Having to scrap a project after working on it for more than a year is not really an interesting way to up your morale. But it is one the most common things to occur in software development.
To take a real world example; A development company I know has been developing a shopping cart for the last 14 months ( beats me why anyone has to develop a shopping cart when so many free and excellent are already available ). But it is still nowhere near production ready. There is always something left to be added or cleaned. During the development period more than half a dozen programmers have worked on the project and left, producing a convoluted piece of software, which every new member dreads to touch in fear of breaking something somewhere. Salvaging the project is getting harder by the day.
The above episode is a perfect case of what is known in our field as the ‘Software Peter principle’. I first came across this principle in chapter 3 of C++ FAQs. Originally borrowed from management, the principle basically describes:
a dying project which has little by little become too complex to be understood even by its own developers.
Some reasons usually cited being :
Loss of Conceptual Integrity
Conceptual integrity is a measure of how well software conforms to a simple set of design principles. Conceptual integrity ensures that anywhere you look in your software system, you can tell that each small design is part of the same overall structure and not a mishmash of different designs.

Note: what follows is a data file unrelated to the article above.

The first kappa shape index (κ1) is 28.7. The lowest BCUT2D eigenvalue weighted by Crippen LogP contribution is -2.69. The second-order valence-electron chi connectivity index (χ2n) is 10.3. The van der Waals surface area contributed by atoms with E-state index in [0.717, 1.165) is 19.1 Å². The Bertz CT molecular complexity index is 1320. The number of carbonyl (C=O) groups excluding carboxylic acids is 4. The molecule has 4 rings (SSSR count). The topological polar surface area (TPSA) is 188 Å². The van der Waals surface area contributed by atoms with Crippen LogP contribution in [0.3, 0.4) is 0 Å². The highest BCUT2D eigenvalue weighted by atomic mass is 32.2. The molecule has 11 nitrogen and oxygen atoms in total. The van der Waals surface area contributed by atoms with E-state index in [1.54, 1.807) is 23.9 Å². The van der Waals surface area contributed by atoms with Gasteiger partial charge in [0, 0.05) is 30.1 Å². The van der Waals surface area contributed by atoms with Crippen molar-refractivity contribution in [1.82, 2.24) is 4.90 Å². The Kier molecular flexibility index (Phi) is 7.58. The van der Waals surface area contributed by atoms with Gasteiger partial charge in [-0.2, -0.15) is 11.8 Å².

Conceptual integrity is achieved when the software’s design proceeds from a small number of agreeing individuals, with a well defined but strong architectural team. In projects devoid of strong teams each individual favors personal interest over the common interest of the project. Adding his own coding style, altering earlier designs to suit his individual taste or deviating from the initial architectural design. Incidentally frameworks provide a means to achieve Conceptual Integrity
Incompetent & Inexperienced programmers
Not much can be done if the developers are not up to the project skills. All you can do is cross your fingers and pray, or at a little more price hire good developers. However hiring good programmers isn’t always enough. The experience of developing real world projects is way different than developing in an academic environment. Many times developers go about using complex language constructs in the code to showoff their proficiency, when a simple one could easily do.
Like diabetes, the Software Peter Principle is known as a silent killer; by the time symptoms show it is already too late. Salvaging becomes impossible and the only option left is to kill the project and move on. (Although not exactly the same with diabetes. Thank Heavens!)